From Navan to China: the Story of a 'Chinese Irishman'
Fr Aedan McGrath

From Navan to China: the Story of a 'Chinese Irishman' by Fr Aedan McGrath

From Navan to China: the Story of a 'Chinese Irishman'
by
Fr Aedan McGrath

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About the Author

Fr Aedan McGrath was born in Dublin in 1906. He was ordained into the Catholic priesthood in 1929 and was subsequently sent to China, to engage in missionary work on behalf of the Legion of Mary. He died in 2000.

This book is the story of Fr Aedan McGrath, whose ordination into the Catholic priesthood in 1929, was the first step in an adventure that would take him half way around the world and back again.

Through his involvement in The Legion of Mary, he was sent to China shortly after ordination to engage in missionary work. This would be his life for the next twenty years. He learned about the Chinese people, their proud culture and history, first hand. He also shared in their trials tribulations against the backdrop of civil war, Japanese invasion and World War.

Christianity was first introduced to China by the Nestorians in 635 AD. They were followed by the Franciscans. In 1368 as the Ming Dynasty set out to abolish Christianity but in 1582 the Jesuits managed to re-introduce it. Later centuries built on the efforts of the Jesuits. By the 20th century, numerous orders of priests and nuns were running schools, hospitals and orphanages throughout the country. It was in this context that many Columbans set off for China and Aedan McGrath was one such priest.

With the establishment of the People's Republic of China, in 1949, the Legion of Mary would ultimately become a proscribed organisation. Fr McGrath suffered because of his association and his activities on their behalf. He endured a period of imprisonment. Upon his release and return to Ireland, he was greeted upon arrival by President Sean T. O'Kelly, Taoiseach Eamon De Valera, John A. Costello among other dignataries.

He spent the remaining 50 years of his life promoting the work of the Legion of Mary.


From Navan to China: the Story of a 'Chinese Irishman' by Fr Aedan McGrath. Compiled and edited by Fr Eamonn McCarthy and Michael Walsh.
Non-fiction, biography/autobiography, historical. 325 pages with black and white photo illustrations.
First published in Ireland in 2008.
ISBN: 0-9547831-1-5

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Reviews, etc

Fascinating read and obviously very well researched. Lots of historical references interspersed with personal accounts of successes and failures -no ordinary man thats for sure. A great insight into the life of a missionary in China in the early 20th Century - Cormac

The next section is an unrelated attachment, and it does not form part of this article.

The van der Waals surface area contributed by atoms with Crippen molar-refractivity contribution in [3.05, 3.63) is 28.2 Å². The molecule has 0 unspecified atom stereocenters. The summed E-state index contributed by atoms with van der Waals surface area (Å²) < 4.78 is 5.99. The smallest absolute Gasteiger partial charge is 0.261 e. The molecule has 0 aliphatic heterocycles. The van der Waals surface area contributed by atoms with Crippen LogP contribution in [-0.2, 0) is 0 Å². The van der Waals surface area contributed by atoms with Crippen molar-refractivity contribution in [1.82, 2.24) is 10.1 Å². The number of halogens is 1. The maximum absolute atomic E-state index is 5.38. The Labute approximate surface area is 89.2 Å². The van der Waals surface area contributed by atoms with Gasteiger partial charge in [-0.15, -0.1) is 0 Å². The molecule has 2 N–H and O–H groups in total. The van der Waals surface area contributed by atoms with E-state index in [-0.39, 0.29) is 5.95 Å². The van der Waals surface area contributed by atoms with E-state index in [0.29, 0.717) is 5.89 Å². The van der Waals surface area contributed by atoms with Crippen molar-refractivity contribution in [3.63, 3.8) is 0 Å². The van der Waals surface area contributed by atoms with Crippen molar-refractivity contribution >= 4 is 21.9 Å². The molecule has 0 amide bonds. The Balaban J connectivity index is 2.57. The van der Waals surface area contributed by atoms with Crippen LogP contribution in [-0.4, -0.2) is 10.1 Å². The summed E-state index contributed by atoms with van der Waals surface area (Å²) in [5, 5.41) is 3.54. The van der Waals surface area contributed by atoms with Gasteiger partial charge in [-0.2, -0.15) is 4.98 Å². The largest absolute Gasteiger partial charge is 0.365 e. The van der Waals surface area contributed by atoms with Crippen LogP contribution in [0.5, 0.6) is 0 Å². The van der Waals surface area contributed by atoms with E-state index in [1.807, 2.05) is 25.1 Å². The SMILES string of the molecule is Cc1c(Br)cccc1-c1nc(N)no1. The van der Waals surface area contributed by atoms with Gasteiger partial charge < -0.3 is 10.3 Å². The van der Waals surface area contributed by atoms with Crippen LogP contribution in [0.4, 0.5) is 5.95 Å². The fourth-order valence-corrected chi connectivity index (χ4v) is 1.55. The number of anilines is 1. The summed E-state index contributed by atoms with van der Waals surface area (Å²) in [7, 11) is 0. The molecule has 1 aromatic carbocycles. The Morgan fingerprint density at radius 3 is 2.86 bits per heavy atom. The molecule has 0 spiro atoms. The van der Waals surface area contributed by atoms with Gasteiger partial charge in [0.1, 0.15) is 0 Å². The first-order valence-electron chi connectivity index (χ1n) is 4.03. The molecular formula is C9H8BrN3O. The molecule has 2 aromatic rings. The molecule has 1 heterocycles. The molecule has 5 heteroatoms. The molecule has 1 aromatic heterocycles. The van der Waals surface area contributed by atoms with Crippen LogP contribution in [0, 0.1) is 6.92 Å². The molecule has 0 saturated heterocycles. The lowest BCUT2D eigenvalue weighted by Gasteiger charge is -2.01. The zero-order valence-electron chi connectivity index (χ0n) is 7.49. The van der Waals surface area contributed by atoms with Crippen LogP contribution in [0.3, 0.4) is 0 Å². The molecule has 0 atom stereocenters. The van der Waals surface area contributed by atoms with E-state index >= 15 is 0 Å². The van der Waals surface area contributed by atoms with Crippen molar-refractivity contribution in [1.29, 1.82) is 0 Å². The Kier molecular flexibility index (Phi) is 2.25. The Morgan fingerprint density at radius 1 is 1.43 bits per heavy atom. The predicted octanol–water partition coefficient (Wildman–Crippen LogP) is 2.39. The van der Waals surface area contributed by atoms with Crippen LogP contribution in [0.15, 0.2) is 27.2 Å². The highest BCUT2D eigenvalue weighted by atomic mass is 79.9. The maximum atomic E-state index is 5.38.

Sensatational reading - Fr McGrath was such a remarkable man and this book really brings justice to him. What a journey. Thumbs up. - Amy

Fr McGrath worked as a missionary with the Legion of Mary in China through almost three decades from the 1930s until he was expelled by the communist regime in 1954.After his ordination, he volunteered to join the Columban mission and travelled the then arduous journey with several other Irish priests and nuns and was put in charge of a remote outpost at Hangyang in Hupey province. The district had no Catholic Church and Fr McGrath walked, cycled and rode on horseback to outlying mission stations, sometimes sleeping on the way in straw huts. The mission strove to bring Catholicism to a China that was torn by civil war and the World War 2 invasion by the Japanese. In 1947, Fr McGrath was assigned to spread the Legion of Mary throughout the whole of China and, with the support of the local archbishop and many priests and religious, its influence spread rapidly. But the real difficulties for him, the Legion and the Columban mission generally arose after the victory of the Communist-led forces in 1949 and the Legion of Mary became a proscribed organisation. The authorities set up a government-controlled so-called Patriotic Church and Fr McGrath led a campaign to inform Catholics about its nature. This led to a counter-campaign led by state-controlled newspapers and Legion of Mary members were forced to register with the police. Two years later, Fr McGrath was arrested by the authorities and served almost three years in prison, mostly in solitary confinement, before his eventual expulsion and return to Ireland. Upon his return, he was greeted at a reception in the National Stadium by Sean T. O'Kelly, then President of Ireland and other noted public dignitaries. - from ciNews, the webportal for Christians
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